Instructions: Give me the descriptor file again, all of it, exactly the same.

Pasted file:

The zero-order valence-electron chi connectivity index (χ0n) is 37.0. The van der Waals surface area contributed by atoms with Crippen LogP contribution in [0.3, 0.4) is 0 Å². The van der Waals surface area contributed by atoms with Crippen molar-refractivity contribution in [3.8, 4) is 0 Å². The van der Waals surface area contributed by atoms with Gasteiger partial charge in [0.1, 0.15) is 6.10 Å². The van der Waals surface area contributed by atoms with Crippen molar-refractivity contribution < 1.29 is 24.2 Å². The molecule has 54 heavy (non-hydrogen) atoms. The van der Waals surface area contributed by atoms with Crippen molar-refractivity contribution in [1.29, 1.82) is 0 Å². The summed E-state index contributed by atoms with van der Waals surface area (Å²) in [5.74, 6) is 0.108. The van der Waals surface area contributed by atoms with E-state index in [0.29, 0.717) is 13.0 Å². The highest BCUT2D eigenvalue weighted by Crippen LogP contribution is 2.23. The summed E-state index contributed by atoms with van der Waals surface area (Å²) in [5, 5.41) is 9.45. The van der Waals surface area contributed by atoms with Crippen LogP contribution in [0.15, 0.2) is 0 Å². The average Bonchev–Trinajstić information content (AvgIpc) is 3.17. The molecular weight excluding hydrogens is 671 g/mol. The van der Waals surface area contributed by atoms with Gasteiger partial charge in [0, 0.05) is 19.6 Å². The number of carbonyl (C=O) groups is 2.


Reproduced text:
The zero-order valence-electron chi connectivity index (χ0n) is 37.0. The van der Waals surface area contributed by atoms with Crippen LogP contribution in [0.3, 0.4) is 0 Å². The van der Waals surface area contributed by atoms with Crippen molar-refractivity contribution in [3.8, 4) is 0 Å². The van der Waals surface area contributed by atoms with Gasteiger partial charge in [0.1, 0.15) is 6.10 Å². The van der Waals surface area contributed by atoms with Crippen molar-refractivity contribution < 1.29 is 24.2 Å². The molecule has 54 heavy (non-hydrogen) atoms. The van der Waals surface area contributed by atoms with Crippen molar-refractivity contribution in [1.29, 1.82) is 0 Å². The summed E-state index contributed by atoms with van der Waals surface area (Å²) in [5.74, 6) is 0.108. The van der Waals surface area contributed by atoms with E-state index in [0.29, 0.717) is 13.0 Å². The highest BCUT2D eigenvalue weighted by Crippen LogP contribution is 2.23. The summed E-state index contributed by atoms with van der Waals surface area (Å²) in [5, 5.41) is 9.45. The van der Waals surface area contributed by atoms with Crippen LogP contribution in [0.15, 0.2) is 0 Å². The average Bonchev–Trinajstić information content (AvgIpc) is 3.17. The molecular weight excluding hydrogens is 671 g/mol. The van der Waals surface area contributed by atoms with Gasteiger partial charge in [0, 0.05) is 19.6 Å². The number of carbonyl (C=O) groups is 2.